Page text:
Peter Senge, author and scientist, wrote that our “reality is made up of circles but we see straight lines.” Economics and politics often intertwine, enabling bureaucrats to employ interventionist mechanisms to accomplish varied endgames, whether in the 1930s or 2020s. America’s economic and political history is in a loop, comprising booms and busts, recessions and depressions, interventions and transformations. No matter what bubble drives growth or what party helms the federal government, history possesses a knack for repeating itself – for better or worse.
It has been nearly a century since a devastating financial crisis sent the U.S. economy into a depression. Ninety years later, the country endured another financial calamity, bringing the world’s largest economy to the brink of destitution and despair. Two different eras, same failed interventionist tactics. But the more things change, the more they stay the same. From a Republican administration to a Democratic government, the country recently went through a presidential transition, potentially leading to a transformation of the United States, much like in the 1930s.
Hoover and FDR
Contrary to historians’ acceptable opinions, Herbert Hoover did not stand idly by and let the economy slip into the doldrums of indigence. The “forward-looking” politician launched a crusade against the laissez-faire attitude that the GOP had maintained for years, introducing a plethora of public policy measures that would make progressives blush. In addition to jawboning high wages, he signed many pieces of legislation to prop up wages and extend monopoly protection to unions artificially. Hoover blocked immigration, signed the Smoot-Hawley tariff, and proposed harmony between state and industry.
By 1931, the president outlined his more drastic proposals, referred to as “Hoover’s second program” and “The Hoover New Deal” years later. He recommended lending tax dollars to banks, giving direct loans to state governments, establishing a Public Works Administration to launch and expand federal public-works projects and growing and enforcing antitrust laws to abolish “destructive competition.”
This laid the groundwork for Franklin Delano Roosevelt, as many of his ideas were stripped from the Hoover camp. The Works Progress Administration (WPA) was a program to create government jobs for out-of-work Americans. The Social Security Act came into law. Farmers were paid to abandon their wheat, dairy products, tobacco, and corn to end the agricultural surpluses and raise prices. He approved the Tennessee Valley Authority Act, permitting the federal government to construct dams along the Tennessee River to generate cheap hydroelectric power and prevent flooding.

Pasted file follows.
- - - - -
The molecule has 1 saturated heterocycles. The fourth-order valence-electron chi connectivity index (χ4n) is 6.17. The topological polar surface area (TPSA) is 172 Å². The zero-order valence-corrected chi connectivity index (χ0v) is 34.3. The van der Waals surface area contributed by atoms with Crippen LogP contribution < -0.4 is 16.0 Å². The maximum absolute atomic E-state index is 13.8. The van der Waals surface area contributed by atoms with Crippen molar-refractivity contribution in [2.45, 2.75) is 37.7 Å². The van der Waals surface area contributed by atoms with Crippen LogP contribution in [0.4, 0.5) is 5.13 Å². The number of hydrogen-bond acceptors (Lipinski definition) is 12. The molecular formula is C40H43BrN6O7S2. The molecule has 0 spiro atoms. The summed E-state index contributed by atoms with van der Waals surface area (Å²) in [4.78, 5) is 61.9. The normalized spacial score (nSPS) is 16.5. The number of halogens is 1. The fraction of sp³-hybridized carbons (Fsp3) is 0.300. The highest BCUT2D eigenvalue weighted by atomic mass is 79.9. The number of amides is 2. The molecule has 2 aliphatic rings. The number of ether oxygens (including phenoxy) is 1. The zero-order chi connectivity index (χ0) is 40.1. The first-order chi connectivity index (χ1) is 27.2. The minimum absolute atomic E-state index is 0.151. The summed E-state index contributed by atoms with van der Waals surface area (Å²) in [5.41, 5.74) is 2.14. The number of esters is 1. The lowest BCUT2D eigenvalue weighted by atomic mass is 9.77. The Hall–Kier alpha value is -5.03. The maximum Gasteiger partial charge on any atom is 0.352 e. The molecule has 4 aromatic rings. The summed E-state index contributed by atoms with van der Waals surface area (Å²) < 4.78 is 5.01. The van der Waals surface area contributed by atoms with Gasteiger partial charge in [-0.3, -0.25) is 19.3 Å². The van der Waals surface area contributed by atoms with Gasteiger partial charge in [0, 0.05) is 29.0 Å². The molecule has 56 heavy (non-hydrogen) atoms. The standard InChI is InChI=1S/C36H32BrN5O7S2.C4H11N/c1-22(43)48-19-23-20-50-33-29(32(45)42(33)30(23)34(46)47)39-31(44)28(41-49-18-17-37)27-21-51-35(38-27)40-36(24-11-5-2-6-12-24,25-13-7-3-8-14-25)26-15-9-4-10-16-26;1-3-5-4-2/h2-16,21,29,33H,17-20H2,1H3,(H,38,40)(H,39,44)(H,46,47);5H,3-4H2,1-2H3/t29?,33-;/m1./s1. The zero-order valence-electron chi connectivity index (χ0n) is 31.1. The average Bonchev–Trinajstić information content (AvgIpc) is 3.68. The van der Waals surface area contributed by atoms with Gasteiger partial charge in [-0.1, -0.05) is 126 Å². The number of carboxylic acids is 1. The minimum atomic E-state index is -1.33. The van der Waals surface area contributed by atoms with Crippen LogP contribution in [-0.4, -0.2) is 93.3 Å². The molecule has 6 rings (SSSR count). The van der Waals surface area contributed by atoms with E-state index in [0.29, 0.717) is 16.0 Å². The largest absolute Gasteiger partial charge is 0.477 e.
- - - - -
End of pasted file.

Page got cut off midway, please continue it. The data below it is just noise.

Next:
He also unsuccessfully tried to pack the Supreme Court. If you failed to toe the line, you faced the wrath of FDR.
How does this contrast with the Trump-Biden transition?
Trump and Biden
Soon after COVID-19 made its way to the United States, Donald Trump acted. The president restricted entry from China and Europe, sent assistance to the states, and launched a task force. After the country shut down, the federal government approved trillions in new spending, bringing the budget deficit to $3.1 trillion. In addition, the White House tapped the Defense Production Act (DPA) dozens of times, established Operation Warp Speed, and proffered additional funding for coronavirus-related activities. For whatever reason, the media claimed Trump did not do anything.
The transition from Trump to Joe Biden is comparable to the early 1930s. Hoover initiated ultra-aggressive stimulus and relief, and FDR went into overdrive by implementing mechanisms that would forever alter the makeup of the country. In an attempt to showcase his woke credentials and appeal to the radical wing of the Democratic Party, President Biden is using the pandemic as an excuse to impose the progressive vision: $15 minimum wage, student loan debt forgiveness, amnesty for 11 million illegal immigrants, and trillions in new outlays. What does this have to do with a highly infectious respiratory illness?
Could the Biden team pack the Supreme Court? This question has been evaded for months.
Once again, the United States is in a position where it may not look recognizable from the pre-crisis times. Another government-manufactured mess, another case of the ratchet effect.
Different Time, Same Philosophy
President Hoover claimed during the 1932 presidential contest that the election was about two different forms of government. But it was the one-term Republican president who set the stage for his successor, FDR, to change the fabric of the United States with the New Deal. Roosevelt’s advisers admitted that they mirrored the previous administration’s efforts as the supposed do-nothing Hoover attempted his own New Deal before leaving the Oval Office.
Once the coronavirus pandemic paralyzed the country in early 2020, the federal government unleashed astronomical spending bills while the central bank ramped up the printing press. Trump had already abandoned any semblance of fiscal conservatism before the public health crisis, but deficit-financed outlays were exacerbated once COVID-19 crippled the nation. This planted the seeds to allow Biden and the Democrats to put forward relief packages and policies that would turn the United States into the left’s big-government creed, filled with student loan forgiveness, unreliable green energy, and ruling by decree.
The 1930s or the 2020s – the only difference is the campaigns had better slogans: “Keep Cool with Coolidge,” “Who But Hoover,” and “A Chicken in Every Pot.”
Read more from Andrew Moran.